Gig Companies Offer Some Leave
Uber previously urged Congress and the White House to include gig economy workers in stimulus relief legislation, and also pushed a proposal that would create a third worker classification so that their drivers could receive some of the benefits of an employee. In the absence of congressionally authorized paid sick leave policies for gig workers and other contractors, Uber and Lyft both offer policies that provide some sick leave for drivers. There have been some media reports that drivers for both companies experienced challenges getting the leave, however.
Uber on Friday announced an expanded plan to offer leave for drivers beyond those who are diagnosed with Covid-19. Uber spokeswoman Kayla Whaling said that Uber has spent $3 million to date on leave for drivers in the United States, but wouldn’t specify how many people that covers. It began to offer the policy on March 15.
“We are continuing to update our processes and understand how we can best help drivers. We remain committed, and we have provided relief to people around the world,” said Uber spokeswoman Kayla Whaling.
Lyft said it decided to continue its leave program on Friday. Qualifications and the amount of assistance are determined by a driver’s previous activity on the platform. A Lyft spokeswoman said that 1,500 drivers have received the benefits.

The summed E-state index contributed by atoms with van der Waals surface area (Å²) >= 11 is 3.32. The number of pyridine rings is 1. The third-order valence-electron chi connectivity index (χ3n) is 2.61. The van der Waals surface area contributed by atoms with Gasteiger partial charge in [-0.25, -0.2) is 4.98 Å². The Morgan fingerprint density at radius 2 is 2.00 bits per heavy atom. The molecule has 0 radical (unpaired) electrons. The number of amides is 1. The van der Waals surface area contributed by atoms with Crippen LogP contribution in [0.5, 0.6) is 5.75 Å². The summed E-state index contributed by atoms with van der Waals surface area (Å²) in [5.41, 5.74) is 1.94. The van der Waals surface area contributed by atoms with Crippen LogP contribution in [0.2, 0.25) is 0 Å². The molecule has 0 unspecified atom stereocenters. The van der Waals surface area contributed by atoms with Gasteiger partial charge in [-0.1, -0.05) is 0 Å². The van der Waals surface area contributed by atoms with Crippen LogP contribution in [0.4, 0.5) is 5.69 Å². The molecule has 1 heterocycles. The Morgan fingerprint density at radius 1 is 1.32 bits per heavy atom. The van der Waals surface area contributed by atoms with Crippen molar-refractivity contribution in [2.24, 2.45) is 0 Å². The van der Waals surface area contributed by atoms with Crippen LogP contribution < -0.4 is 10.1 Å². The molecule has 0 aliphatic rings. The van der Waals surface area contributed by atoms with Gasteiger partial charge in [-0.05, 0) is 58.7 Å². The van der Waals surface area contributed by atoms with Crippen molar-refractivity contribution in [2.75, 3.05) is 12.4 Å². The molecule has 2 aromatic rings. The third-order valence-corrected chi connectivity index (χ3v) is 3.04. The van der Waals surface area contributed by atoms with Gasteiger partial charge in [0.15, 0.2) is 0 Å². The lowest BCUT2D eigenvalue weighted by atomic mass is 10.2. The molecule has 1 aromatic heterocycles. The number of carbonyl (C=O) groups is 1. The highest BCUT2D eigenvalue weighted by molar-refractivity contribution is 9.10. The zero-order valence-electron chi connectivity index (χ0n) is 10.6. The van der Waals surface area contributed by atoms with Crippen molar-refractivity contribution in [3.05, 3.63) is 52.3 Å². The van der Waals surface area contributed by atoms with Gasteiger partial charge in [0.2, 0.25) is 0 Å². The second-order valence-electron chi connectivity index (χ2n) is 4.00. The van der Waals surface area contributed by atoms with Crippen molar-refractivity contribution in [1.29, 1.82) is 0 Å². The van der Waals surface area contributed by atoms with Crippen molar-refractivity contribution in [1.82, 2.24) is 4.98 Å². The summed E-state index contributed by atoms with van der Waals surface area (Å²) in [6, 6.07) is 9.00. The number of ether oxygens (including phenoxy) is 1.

“Lyft will provide funds to qualifying drivers who are diagnosed with COVID-19 or put under individual quarantine by a public health agency—this helps support drivers financially when they can’t drive, while also protecting our riders’ health,” Lyft spokeswoman CJ Macklin said. “Qualification for the program and the amount of assistance are determined by the driver’s previous activity on the Lyft platform, and payments range from $250 to $1,000.”
A California federal judge rejected Lyft drivers’ request for sick pay benefits in an ongoing case and sent the case to state court. The drivers argued for an emergency action in their case seeking employee status that the coronavirus is a reason for the court to enforce a California law that makes it harder for the drivers to be considered contractors.
Lyft, like other gig companies, has policies to make it appear they’re doing something for their workers, but scores of drivers continue to have trouble qualifying, said Boston-based attorney Shannon Liss-Riordan, who represents workers in cases against Lyft and Uber. Lyft has denied accusations that it changed its policy to take back sick benefits it said it would offer.
In response to the Republicans’ proposal, she said the tests used to determine who is a contractor or an employee don’t hinge on whether the companies provide benefits to the workers. The fact that they receive federal stimulus relief wouldn’t be used during litigation to convince a judge that the company is actually an employer, she said.
“They are worried about looking like employers, but that’s not what the tests are about,” she said. “If anything, that helps our argument.”
For additional legal resources, visit Bloomberg Law In Focus: Gig Economy (Bloomberg Law Subscription)